Thursday, April 16, 2009

You have the power to donate life.

I am not sure when or why I decided to become an organ donor, but I am. I actually did a persuasive speech on it in college and wish I could find the video to post that I used. Nothing like doing a speech and using a video to help take up some of the five minutes I was required to speak. Yeah, I got an ‘A’ in the class. What did you expect? Wait, don’t answer that.

About 14 or 15 years ago, my father was told that he was born with only one kidney. Imagine being in your mid-forties, and come to find out that you are missing a vital organ.

It was late October last year, when I received a call from my Mom that my Dad was going to have emergency surgery. Not the news you want to ever hear, let alone when they are 15 hours away by car. Apparently he hadn’t felt well for a day or so and went in to see the doctor. Being a man, it must have gotten bad, because you know we only go to the doctor under dire emergencies. Well, to the ER they sent him. Tests came back that he had kidney stones that had blocked his kidney and his body was starting to shut down from the poison. Yeah, don’t ask me all the specifcs, I just know it was close enough where dialysis came into the conversation. After the surgery, the doctor told him he was extremely lucky. Nothing wrong with a little luck every now and then. In my own mind, I call it an act of God.

The surgery was a temporary fix, and then a few weeks later he would have to have undergo procedure where they ‘blast’ the stones in hopes that they pass. There are risks and one of the risks it that it could’ve ruined the kidney all together. Using the word, ‘could’ve,’ should give you every indication that it turned out alright.

However, it got me thinking. My dad and I both have the same rare blood type, so would there be a chance that he might need one of my own kidneys? Wow. I had never given a thought of being a living donor, but would certainly do it in a heart beat. I worried for several days, but it never surfaced with my parents in conversation, only in my head and with my best friend.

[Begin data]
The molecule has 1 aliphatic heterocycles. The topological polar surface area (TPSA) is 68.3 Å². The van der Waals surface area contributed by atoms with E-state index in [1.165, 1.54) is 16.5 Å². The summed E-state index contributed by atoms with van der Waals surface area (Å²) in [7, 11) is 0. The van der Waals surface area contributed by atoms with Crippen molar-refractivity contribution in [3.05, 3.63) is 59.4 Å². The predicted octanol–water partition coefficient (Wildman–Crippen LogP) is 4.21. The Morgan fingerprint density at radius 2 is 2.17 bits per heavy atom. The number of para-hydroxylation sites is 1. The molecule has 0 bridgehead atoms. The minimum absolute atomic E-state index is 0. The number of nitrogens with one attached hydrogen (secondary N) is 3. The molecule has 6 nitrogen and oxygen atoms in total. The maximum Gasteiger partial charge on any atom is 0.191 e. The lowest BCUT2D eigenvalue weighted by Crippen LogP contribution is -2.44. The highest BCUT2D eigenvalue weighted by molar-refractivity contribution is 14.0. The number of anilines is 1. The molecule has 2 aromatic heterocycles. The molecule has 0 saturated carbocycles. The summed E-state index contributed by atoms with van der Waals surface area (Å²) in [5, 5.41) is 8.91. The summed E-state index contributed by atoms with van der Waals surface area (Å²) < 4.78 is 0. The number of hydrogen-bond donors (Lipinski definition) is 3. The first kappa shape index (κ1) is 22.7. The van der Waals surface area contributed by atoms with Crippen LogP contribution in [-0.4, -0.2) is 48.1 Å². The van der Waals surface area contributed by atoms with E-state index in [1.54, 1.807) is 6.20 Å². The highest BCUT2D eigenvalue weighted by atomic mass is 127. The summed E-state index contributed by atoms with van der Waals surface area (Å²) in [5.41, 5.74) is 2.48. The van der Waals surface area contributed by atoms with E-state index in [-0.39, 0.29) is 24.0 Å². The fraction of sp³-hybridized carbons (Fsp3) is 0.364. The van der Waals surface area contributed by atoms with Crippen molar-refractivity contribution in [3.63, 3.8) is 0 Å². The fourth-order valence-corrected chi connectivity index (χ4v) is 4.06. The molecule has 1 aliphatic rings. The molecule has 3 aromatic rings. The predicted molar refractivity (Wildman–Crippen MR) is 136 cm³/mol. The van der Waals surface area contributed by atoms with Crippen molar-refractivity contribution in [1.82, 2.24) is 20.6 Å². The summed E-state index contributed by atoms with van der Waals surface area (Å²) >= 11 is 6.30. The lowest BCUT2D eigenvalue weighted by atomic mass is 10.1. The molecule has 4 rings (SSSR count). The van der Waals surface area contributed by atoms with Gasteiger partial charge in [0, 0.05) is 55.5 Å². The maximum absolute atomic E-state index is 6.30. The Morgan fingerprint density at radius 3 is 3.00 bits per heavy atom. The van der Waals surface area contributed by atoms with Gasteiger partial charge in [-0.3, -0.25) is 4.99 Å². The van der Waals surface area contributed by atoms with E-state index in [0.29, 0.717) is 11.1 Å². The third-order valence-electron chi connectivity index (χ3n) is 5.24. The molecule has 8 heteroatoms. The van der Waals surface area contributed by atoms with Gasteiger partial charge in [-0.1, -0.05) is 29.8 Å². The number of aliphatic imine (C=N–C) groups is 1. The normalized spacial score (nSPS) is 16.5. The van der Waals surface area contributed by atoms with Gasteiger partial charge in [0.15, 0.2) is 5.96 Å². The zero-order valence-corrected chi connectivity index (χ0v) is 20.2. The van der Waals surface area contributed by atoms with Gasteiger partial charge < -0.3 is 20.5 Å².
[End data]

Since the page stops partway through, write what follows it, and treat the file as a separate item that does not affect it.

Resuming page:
If you are wondering where I am going with all of this, April is National Donate Life Month. I am purposing that you give some thought to organ donation. If you have, great, if not, please do so. I would also encourage you to make sure that those closest to you, know EXACTLY how you feel about it, or go as far as to have something written. No one wants those types of pressures of deciding what to do, if you are already in a state of denial over losing a loved one. Imagine… you have the power to donate life. Contrary to belief, just signing a donor card or drivers license does not guarantee your organs will be donated.

Will you take control of your power?


Although there have been advances in medical technology and donation, the demand for organ, eye and tissue donation still vastly exceeds the number of donors. For more information, read the summary below or create a detailed data report on the UNOS Web site.
• Almost 100,000 men, women and children currently need life-saving organ transplants.
• Every 12 minutes another name is added to the national organ transplant waiting list.
• An average of 18 people die each day from the lack of available organs for transplant.
• In 2005, there were 7,593 deceased organ donors and 6,895 living organ donors resulting in 28,108 organ transplants.
• In 2005, 44,000 grafts were made available for transplant by eye banks within the United States.
• Approximately 1,000,000 tissue transplants are performed annually.
• According to research, 98% of all adults have heard about organ donation and 86% have heard of tissue donation.
• 90% of Americans say they support donation, but only 30% know the essential steps to take to be a donor.

Organ donation: Don't let these 10 myths confuse you

Myth No. 1. If I agree to donate my organs, my doctor or the emergency room staff won't work as hard to save my life. They'll remove my organs as soon as possible to save somebody else.
Reality. When you go to the hospital for treatment, doctors focus on saving your life — not somebody else's. You'll be seen by a doctor whose specialty most closely matches your particular emergency. The doctor in charge of your care has nothing to do with transplantation.

Myth No. 2. Maybe I won't really be dead when they sign my death certificate. It'll be too late for me if they've taken my organs for transplantation. I might have otherwise recovered.
Reality. Although it's a popular topic in the tabloids, in reality, people don't start to wiggle a toe after they're declared dead. In fact, people who have agreed to organ donation are given more tests to determine that they are truly dead than are those who haven't agreed to organ donation.

Myth No. 3. Organ donation is against my religion.
Reality. Organ donation is consistent with the beliefs of most religions. This includes Catholicism, Protestantism, Islam and most branches of Judaism. If you're unsure of or uncomfortable with your faith's position on donation, ask a member of your clergy. Another option is to check the federal Web site, which provides religious views on organ donation and transplantation by denomination.

Myth No. 4. I'm under age 18. I'm too young to make this decision.